Ultimately, due in no small measure to ecological considerations, ECO-VAT chose to implement a conventional run-of-the-river power station, thus omitting any need to dam a local section of the Doljanka. Consequently, the turbines at the heart of the machine room needed to adapt continuously to the prevailing flow conditions. Voith Hydro’s project manager, Zijad Bajramovic (Dipl.-Ing.) noted: “This section of the Doljanka is subject to significant fluctuation in the volumes of water coming through, which had to be reflected in the versatility of the electrical machinery. The result was the choice of a classic 1/3 – 2/3 Francis spiral turbine solution.” Bettina Holzer, Bajramovic’s colleague from the Construction Design and Project Management departments, added: “The turbines were precisely tailored and tuned to the conditions on site, involving the selection of vertical versions to save space. Part of the turbine housing had to be set in concrete to best accommodate the weight of the generators mounted directly on top.” As well as providing the two turbines, Voith Hydro’s Lower Austrian center of excellence in the field of small-scale hydropower infrastructure was responsible for the connecting pipelines, slide valves and outlet pipe, hydraulic units and the cooling water system. Moreover, Voith Hydro’s scope of delivery also included the technical infrastructure for the sump pit. ECO-VAT issued the order to the Lower Austrian company, then still working under the Kössler banner, in 2018. Mirza Teletovic confirms he has never regretted doing so: “From the very beginning I was committed to purchasing only the very highest quality electromechanical equipment; so the choice of Kössler/Voith as our equipment supplier was a logical one. We are pleased with the collaboration so far, and with the cooperation and support Voith is providing. We hope the company continues to justify its reputation – and to convince us that we have made the right choice.”
Custom-designed solutions and expertise
The operators particularly emphasized the importance of the optimal adaption of machinery to the conditions and requirements on site, as was the case with the turbines’ guide vanes – so an off-the-peg solution was never under consideration. Bettina Holzer states: “The guide vane was definitely a non-standard solution. The unfavorable installation conditions on site demanded an answer that allowed installation and maintenance to be conducted on just one side. Ultimately, we managed to develop a solution that was both very practical and low-maintenance.” A further customized technical solution was required to accommodate the situational difficulties posed regarding installation of the slide valves integrated into the spirals. The bypass outlets in the spiral housing serve to reduce pressure, thus contributing significantly to stress reduction for the entire piping conduit system.
Simplified on-site assembly
The Voith Hydro team came up with some excellent responses to the difficulties posed by assembly and installation. The generator was pre-assembled along with the guide vane and runner at the works in Lower Austria. This meant only two large main components per turbine had to be installed on site. Installation required the building of a special lifting device to greatly simplify the task of assembly. Reducing the number of components to be installed ensured the assembly phase could be completed without any hitches. The commissioning work for the plant has been running smoothly since the end of last year, even though integrating the slide valves into the spiral housing proved a major challenge. A special water-driven valve is used to detect the increase in water pressure and activate the slide valve for water hammer reduction. Bettina Holzer recalls: “Ensuring the valve was optimally set up to harmonize with the machine ensemble required a great deal of skill and patience, but in the end our expert commissioning engineers implemented these final steps successfully.”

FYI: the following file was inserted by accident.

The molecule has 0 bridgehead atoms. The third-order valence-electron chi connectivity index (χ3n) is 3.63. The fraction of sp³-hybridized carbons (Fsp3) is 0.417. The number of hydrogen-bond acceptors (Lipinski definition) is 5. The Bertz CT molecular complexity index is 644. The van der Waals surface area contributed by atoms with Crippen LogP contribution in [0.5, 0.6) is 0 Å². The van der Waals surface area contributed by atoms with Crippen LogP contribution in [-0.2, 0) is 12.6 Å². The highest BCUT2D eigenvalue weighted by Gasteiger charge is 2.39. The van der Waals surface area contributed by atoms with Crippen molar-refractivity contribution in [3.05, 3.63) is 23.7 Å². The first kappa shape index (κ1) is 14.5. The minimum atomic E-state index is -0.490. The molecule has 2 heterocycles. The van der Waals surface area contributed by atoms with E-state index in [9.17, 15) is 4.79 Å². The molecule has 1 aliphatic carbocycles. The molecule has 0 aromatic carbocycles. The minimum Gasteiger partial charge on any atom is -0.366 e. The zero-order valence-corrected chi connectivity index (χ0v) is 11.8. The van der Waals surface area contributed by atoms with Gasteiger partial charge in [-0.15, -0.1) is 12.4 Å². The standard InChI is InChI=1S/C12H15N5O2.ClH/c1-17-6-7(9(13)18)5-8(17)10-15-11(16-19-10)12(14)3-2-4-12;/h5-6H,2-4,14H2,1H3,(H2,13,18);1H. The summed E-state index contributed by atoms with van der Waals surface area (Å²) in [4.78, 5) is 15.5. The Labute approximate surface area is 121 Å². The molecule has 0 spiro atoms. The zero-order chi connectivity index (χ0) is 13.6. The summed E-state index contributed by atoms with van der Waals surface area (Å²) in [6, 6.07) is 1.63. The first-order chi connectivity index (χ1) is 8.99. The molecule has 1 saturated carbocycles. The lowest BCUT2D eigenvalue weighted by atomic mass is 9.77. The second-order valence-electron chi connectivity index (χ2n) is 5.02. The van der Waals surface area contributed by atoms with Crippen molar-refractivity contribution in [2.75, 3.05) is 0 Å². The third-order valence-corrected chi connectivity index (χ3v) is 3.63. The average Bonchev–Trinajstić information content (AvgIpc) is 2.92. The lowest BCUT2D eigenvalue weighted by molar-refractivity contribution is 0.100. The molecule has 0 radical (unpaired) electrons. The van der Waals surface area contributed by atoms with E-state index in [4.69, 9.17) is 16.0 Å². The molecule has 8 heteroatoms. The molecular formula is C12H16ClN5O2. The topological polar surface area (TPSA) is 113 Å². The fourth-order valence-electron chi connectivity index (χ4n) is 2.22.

Ultra-modern hydraulic design
In total, the two new Voith Hydro Francis spiral turbines can accommodate a maximum flow volume of 5.5 m³/s. The smaller unit, also known as the ‘winter turbine’, was designed to process 1.5 m³/s and achieves a nominal output of 1,325 kW from a gross head of 96.30 m. The larger one has an intake capacity of 4 m³/s with a nominal output of 3,540 kW. Working in combination, the two unique turbines generate a maximum reserve output of 4.5 MW. The high efficiency of the machines is due in no small degree to the modern design of the hydraulics. The hydraulic contours of the turbine runner wheels are based on models tested at the Voith Hydro Brunnenmühle research center. In the first weeks of operation it became clear the machine’s performance curve corresponded completely with the guarantees, as did the agreed pressure and rpm levels. Zijad Bajramovic explained: “The customer was concerned about the vibrations such machinery can generate, so we had vibration readings taken by external specialists – all of which were more than satisfactory in this regard.”
Inspirational flagship project
Mirza Teletović has every right to be pleased with achievements so far and has expressed his appreciation for the constructive cooperation with the authorities and all partners involved. He has often emphasized that reaching a consensus was the main objective from the very beginning: “The most important topic for us was ensuring everything complied with all envisageable legal requirements. I can’t stress this often enough. I want to do the right thing for my fellow citizens. I’m only in this to help – and improve things.” The new Zlate power plant in Bosnia-Herzegovina has been commissioned at the beginning of February. The plant is now in regular operation and is expected to supply the grid with around 18.4 GWh of green electricity in an average year. So, as the first EKO-VAT plant is now in operation, the new energy business is already working on a second station – currently in the approval phase. Mirza Teletović explains: “We are working simultaneously on another project called SHPP Pačići, another smaller-scope run-of-river SHPP to operate on the same river, several kilometers upstream. Applications for construction permits are now being inspected for a project that has a planned installed capacity of 1.4 MW and an annual production output of just over 6 GWh.”